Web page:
Nyr sees the world through a sci-fi lens; Lyn sees the world through a fantasy lens. I enjoyed the book recounting the same conversations from both perspectives to show how the gap in language and worldview frustrates Nyr's attempts to communicate. He asks "Why are you here?"; she hears "For what purpose do you disturb the Elder?" Admittedly, the extent to which he seems unable to translate basic historical facts into the target language without mythologizing them strains credulity.
Nyr has a "dissociative cognition system" which allows him, at will, to stop feeling emotions. He remains aware of the emotions, just dispassionately. Fear and despair become mere data that hold no more sway over decision-making than any other considerations do. There's a nice twist though: the DCS doesn't eliminate feeling, just postpones it. At some point he has to turn off the DCS and deal with his emotional backlog, or it becomes overloaded and fails. Now, obviously, I want one. But let me ask you: if you had had such a device throughout your life, would you always have used it with restraint? How old would you have been when you first experienced something so overwhelming that you couldn't resist the temptation to try to leave your feelings turned off forever? My DCS would definitely have been busted more than once by now.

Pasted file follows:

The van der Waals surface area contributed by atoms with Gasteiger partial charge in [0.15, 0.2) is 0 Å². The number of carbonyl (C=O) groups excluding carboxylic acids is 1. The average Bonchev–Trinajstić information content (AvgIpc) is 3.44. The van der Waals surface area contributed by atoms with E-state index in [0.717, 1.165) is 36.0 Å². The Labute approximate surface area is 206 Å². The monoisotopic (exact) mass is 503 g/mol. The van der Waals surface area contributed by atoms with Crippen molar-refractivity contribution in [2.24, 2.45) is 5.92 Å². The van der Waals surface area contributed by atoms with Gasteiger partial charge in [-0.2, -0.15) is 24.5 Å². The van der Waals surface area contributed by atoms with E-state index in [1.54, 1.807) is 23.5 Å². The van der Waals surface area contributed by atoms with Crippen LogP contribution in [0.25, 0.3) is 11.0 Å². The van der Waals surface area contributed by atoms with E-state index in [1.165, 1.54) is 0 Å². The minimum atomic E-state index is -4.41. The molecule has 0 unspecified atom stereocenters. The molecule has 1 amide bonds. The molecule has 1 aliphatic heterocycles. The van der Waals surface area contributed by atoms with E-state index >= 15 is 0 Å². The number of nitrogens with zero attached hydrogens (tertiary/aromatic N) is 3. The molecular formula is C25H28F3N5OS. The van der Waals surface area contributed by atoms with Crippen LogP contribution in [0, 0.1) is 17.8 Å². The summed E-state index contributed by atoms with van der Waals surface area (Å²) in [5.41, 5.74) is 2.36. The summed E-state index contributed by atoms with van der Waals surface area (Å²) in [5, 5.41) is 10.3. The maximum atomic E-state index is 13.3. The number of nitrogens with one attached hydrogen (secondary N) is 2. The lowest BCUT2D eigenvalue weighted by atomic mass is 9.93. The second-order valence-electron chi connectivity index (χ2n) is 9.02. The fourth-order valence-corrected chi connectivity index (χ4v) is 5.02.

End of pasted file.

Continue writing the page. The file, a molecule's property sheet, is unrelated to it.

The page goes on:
I appreciate the book's lack of appreciation for Star Trek-style noninterference policies. Nyr's society endorses something along the lines of the Prime Directive: he's not supposed to intervene in any way that would affect the natural development of the society he's observing. That sounds nice when you're thinking of cultures as objects, as jewels through whose process of formation you must wait patiently so that you can admire the end result. When you remember those cultures are made of people, the policy sounds monstrous.
...locals die, and that’s just a part of the study. We can see how they treat their dead and write bright little dissertations on what we think it means, and never actually know what it means or how it feels for them.
I am only now, at the wrong end of three centuries after loss of contact, beginning to realise just how broken my own superior culture actually was. They set us here to make exhaustive anthropological notes on the fall of every sparrow. But not to catch a single one of them. To know, but very emphatically not to care.